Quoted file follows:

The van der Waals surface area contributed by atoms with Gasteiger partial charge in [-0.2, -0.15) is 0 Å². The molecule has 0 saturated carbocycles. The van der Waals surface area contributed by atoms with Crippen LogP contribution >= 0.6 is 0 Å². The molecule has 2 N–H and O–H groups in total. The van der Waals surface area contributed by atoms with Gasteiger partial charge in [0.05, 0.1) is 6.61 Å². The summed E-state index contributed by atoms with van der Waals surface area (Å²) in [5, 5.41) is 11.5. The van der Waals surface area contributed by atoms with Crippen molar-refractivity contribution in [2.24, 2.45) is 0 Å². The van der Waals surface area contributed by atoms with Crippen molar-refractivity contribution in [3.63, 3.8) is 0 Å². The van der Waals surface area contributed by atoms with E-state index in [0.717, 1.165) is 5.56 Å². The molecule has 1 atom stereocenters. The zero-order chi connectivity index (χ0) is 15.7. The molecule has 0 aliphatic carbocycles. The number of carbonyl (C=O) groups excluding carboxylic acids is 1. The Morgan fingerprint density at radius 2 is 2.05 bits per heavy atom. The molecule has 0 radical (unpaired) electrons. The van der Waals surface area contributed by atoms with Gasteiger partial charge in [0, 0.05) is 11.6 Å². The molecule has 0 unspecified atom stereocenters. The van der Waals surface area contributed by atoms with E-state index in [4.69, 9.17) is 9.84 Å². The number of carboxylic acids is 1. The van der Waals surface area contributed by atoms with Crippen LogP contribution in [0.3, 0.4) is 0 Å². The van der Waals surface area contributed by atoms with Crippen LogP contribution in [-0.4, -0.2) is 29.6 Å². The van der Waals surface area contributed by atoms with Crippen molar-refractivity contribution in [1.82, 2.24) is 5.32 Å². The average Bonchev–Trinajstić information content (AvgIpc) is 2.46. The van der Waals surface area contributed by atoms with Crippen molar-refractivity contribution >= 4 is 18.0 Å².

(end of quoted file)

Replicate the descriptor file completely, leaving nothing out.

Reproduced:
The van der Waals surface area contributed by atoms with Gasteiger partial charge in [-0.2, -0.15) is 0 Å². The molecule has 0 saturated carbocycles. The van der Waals surface area contributed by atoms with Crippen LogP contribution >= 0.6 is 0 Å². The molecule has 2 N–H and O–H groups in total. The van der Waals surface area contributed by atoms with Gasteiger partial charge in [0.05, 0.1) is 6.61 Å². The summed E-state index contributed by atoms with van der Waals surface area (Å²) in [5, 5.41) is 11.5. The van der Waals surface area contributed by atoms with Crippen molar-refractivity contribution in [2.24, 2.45) is 0 Å². The van der Waals surface area contributed by atoms with Crippen molar-refractivity contribution in [3.63, 3.8) is 0 Å². The van der Waals surface area contributed by atoms with E-state index in [0.717, 1.165) is 5.56 Å². The molecule has 1 atom stereocenters. The zero-order chi connectivity index (χ0) is 15.7. The molecule has 0 aliphatic carbocycles. The number of carbonyl (C=O) groups excluding carboxylic acids is 1. The Morgan fingerprint density at radius 2 is 2.05 bits per heavy atom. The molecule has 0 radical (unpaired) electrons. The van der Waals surface area contributed by atoms with Gasteiger partial charge in [0, 0.05) is 11.6 Å². The molecule has 0 unspecified atom stereocenters. The van der Waals surface area contributed by atoms with E-state index in [4.69, 9.17) is 9.84 Å². The number of carboxylic acids is 1. The van der Waals surface area contributed by atoms with Crippen LogP contribution in [0.3, 0.4) is 0 Å². The van der Waals surface area contributed by atoms with Crippen LogP contribution in [-0.4, -0.2) is 29.6 Å². The van der Waals surface area contributed by atoms with Crippen molar-refractivity contribution in [1.82, 2.24) is 5.32 Å². The average Bonchev–Trinajstić information content (AvgIpc) is 2.46. The van der Waals surface area contributed by atoms with Crippen molar-refractivity contribution >= 4 is 18.0 Å².